Wednesday, November 21, 2012

Imagining Youth

"The discourses of the state, the mass media, pundits and professional commentators tend, on the whole, to position Middle Eastern youth as lacking in agency, needing protection and requiring the tutelage of state institutions, experts and the nationalist intelligentsia. " (Ted Swedenburg, Imagined Youths)

In his article on the symbolisms that 'the youth' encapsulate, Swedenburg makes some interesting connections between youth culture, youth as a threat to nationhood, and mass media in a way that resonated to me with Anderson's Imagined Communities. Swedenburg posits that in the West, 'the youth' are seen as a group that poses a potential threat, and thus need to be educated and given responsibility and employment as soon as possible. We can see this symbolism as having manifested itself in the latter part of this century, where 'youth' and 'rebellion' were associated with one another from the time of the Vietnam draft evasions to the Kent State shootings to the punk rock era. 

He contrasts that image of trouble that serves as the underlying connotation of Western youth with a Middle Eastern view of youth that renders the youth as passive and in need of care. Swedenburg argues that Western media, and the culture it channels, pose a threat to the Middle Eastern youth. This 'cultural invasion' implies a vulgarity that threatens to corrupt young adults, and thus warrants protection from the state. I found it interesting too that Swedenburg draws our attention to how the recent uprisings in the Middle East have created a tension between a perception of youth as 'victims' or perpetrators of violence and unrest. 'The youth' has certainly become a strong group to identify with - it was the social media generation that contributed to the Arab spring and elected President Obama to office in 2008.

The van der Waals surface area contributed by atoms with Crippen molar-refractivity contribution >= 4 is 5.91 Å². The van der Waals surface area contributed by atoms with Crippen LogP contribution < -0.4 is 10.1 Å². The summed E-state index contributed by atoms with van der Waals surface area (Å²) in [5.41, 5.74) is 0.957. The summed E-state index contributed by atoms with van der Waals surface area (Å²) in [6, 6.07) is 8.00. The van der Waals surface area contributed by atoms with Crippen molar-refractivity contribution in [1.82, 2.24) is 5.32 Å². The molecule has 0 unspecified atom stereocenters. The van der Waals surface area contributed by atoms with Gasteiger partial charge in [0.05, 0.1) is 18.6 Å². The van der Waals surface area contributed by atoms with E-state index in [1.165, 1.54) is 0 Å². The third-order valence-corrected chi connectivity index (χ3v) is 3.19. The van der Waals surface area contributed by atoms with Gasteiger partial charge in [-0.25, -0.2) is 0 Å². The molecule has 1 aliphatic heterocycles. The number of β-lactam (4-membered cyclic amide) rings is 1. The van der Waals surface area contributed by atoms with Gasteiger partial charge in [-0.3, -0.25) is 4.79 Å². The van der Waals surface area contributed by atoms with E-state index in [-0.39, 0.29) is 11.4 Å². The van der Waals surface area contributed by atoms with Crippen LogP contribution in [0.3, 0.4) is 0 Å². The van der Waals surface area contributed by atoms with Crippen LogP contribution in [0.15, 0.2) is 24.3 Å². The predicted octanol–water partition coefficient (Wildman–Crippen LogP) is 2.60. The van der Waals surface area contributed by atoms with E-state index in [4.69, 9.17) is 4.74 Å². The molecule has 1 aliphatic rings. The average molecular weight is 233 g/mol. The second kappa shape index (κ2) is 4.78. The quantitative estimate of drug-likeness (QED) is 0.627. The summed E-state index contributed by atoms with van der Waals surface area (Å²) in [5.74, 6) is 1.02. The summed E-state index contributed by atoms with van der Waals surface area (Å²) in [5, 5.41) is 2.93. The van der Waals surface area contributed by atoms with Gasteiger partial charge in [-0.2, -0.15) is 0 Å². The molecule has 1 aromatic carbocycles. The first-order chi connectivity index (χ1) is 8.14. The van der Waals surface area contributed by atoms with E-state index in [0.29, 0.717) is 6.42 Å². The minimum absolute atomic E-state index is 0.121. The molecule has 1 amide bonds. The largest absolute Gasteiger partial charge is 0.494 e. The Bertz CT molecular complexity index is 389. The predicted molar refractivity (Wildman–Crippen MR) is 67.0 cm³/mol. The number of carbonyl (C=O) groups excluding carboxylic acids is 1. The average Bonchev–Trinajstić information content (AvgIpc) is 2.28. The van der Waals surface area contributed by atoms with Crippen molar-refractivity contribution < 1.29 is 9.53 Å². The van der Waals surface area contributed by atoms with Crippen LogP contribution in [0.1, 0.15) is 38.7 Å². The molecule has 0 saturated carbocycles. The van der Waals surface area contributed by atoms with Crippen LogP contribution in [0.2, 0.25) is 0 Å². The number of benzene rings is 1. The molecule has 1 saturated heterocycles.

In light of Professor Muhanna's lecture, I am left wondering how these perceptions of youth in the public consciousness of the Middle East will factor into the forging of new democracies and states focusing on building a future. Will the social media generation in the Middle East become influenced by Western culture because of today's fast flow of communication, or will the youth cling to heritage and the traditional? And will the categorization of 'youth' as a group become an identity that spans across countries and borders?

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